Meanwhile, hedge funds and private equity firms are buying companies and assets along every part of the housing supply chain.  Per CNN Money, Paulson and Co. bought up enough land in Arizona, California, and Nevada to build 25,000 homes.  Blackstone Group spent $2.7 billion last year to buy 17,000 homes post-foreclosure.  At some point, companies like these, which are only into real estate for a quick buck, will see signs of a downturn and try to rapidly sell their real estate holdings.  This will cause the housing bubble to collapse that much more quickly, as there are too many sellers and not enough buyers.

3. Poor Household Wealth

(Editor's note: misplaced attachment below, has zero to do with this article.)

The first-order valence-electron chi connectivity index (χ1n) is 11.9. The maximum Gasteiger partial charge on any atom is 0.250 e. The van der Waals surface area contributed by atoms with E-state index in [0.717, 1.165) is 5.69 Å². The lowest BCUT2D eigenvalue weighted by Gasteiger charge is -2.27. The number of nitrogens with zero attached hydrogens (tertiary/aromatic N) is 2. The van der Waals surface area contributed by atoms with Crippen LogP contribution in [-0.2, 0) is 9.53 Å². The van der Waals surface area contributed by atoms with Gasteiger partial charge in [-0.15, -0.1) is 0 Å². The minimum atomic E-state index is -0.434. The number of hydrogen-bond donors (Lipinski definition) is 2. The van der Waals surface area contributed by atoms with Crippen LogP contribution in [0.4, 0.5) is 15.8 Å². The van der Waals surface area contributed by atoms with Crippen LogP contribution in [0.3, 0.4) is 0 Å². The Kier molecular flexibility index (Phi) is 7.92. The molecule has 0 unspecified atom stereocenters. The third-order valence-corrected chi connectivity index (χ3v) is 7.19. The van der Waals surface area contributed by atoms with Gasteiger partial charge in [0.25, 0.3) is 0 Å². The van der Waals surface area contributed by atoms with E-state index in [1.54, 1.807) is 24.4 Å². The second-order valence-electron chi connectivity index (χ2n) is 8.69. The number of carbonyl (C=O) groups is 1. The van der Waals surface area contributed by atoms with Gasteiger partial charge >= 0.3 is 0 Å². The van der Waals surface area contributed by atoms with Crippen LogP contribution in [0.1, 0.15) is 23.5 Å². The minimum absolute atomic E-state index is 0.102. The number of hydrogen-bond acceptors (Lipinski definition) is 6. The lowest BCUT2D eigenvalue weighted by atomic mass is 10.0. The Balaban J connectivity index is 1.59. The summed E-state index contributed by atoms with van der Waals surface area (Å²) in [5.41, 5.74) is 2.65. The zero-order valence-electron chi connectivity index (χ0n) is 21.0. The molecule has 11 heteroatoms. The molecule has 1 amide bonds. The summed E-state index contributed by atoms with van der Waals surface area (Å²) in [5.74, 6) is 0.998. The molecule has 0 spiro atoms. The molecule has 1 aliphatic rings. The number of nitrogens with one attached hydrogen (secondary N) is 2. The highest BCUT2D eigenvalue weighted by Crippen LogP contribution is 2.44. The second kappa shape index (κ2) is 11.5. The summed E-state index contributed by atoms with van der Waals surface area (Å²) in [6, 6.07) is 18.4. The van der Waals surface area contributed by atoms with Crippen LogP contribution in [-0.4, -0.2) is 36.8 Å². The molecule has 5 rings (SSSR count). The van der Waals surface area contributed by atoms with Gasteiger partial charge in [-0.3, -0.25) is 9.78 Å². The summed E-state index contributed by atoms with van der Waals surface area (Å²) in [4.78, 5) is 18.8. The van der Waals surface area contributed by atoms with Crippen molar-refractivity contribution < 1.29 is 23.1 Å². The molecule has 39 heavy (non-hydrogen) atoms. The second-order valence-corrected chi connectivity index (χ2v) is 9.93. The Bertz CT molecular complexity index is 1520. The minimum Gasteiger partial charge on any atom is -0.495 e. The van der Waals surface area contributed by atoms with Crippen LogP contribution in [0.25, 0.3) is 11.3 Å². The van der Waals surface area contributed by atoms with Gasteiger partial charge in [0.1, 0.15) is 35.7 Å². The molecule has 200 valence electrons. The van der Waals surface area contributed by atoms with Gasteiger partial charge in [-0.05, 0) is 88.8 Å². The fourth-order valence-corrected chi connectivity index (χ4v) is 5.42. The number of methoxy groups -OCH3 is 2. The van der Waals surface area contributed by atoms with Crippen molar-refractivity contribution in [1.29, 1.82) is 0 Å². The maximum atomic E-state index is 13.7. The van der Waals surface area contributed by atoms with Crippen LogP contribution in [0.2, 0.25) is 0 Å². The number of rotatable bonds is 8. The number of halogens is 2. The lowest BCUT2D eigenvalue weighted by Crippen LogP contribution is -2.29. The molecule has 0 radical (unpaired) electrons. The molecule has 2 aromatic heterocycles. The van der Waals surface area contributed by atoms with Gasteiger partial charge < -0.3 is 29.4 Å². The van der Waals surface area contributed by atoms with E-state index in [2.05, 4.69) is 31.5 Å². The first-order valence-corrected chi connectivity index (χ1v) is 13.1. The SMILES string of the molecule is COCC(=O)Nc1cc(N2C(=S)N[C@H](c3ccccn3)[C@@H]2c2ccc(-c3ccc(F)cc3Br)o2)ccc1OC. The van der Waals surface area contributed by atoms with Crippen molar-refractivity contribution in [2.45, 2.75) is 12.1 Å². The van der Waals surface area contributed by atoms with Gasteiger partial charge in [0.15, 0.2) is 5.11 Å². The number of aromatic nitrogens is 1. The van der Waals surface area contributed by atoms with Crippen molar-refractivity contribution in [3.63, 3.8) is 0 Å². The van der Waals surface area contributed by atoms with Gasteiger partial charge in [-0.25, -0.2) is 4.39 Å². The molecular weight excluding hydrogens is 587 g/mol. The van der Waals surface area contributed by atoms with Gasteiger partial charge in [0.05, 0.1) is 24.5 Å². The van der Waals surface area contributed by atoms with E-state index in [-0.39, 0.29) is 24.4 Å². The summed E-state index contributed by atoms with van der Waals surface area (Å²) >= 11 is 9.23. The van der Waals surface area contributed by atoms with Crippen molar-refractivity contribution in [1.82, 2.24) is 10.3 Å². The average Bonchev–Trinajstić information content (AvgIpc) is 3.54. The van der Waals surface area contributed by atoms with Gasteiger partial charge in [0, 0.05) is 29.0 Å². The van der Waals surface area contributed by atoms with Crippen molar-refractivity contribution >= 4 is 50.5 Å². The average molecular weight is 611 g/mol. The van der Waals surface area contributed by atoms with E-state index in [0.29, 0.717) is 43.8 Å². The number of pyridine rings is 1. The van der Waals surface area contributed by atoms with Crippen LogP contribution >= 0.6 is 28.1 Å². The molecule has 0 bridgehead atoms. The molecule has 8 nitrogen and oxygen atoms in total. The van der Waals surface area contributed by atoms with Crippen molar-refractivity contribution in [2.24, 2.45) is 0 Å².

There are not enough buyers because unemployment remains high and household wealth continues to decline.  In states as diverse as Alaska, Alabama, California, and Arizona, food stamp usage has nearly doubled over the past five years.  Over 10% of the California population is on food stamps, numbering about 4 million people.  The Fiscal Times reported that nearly half of U.S. households (132.1 million people) could not financially handle a weather emergency or finance long-term needs like health care and college tuition.  They state “these people wouldn’t last three months if their income was suddenly depleted.  More than 30 percent don’t even have a savings account, and another 8 percent don’t bank at all.”  This is not just people near the poverty line either, as much of the middle class has joined the working poor and is dependent on some form of government assistance.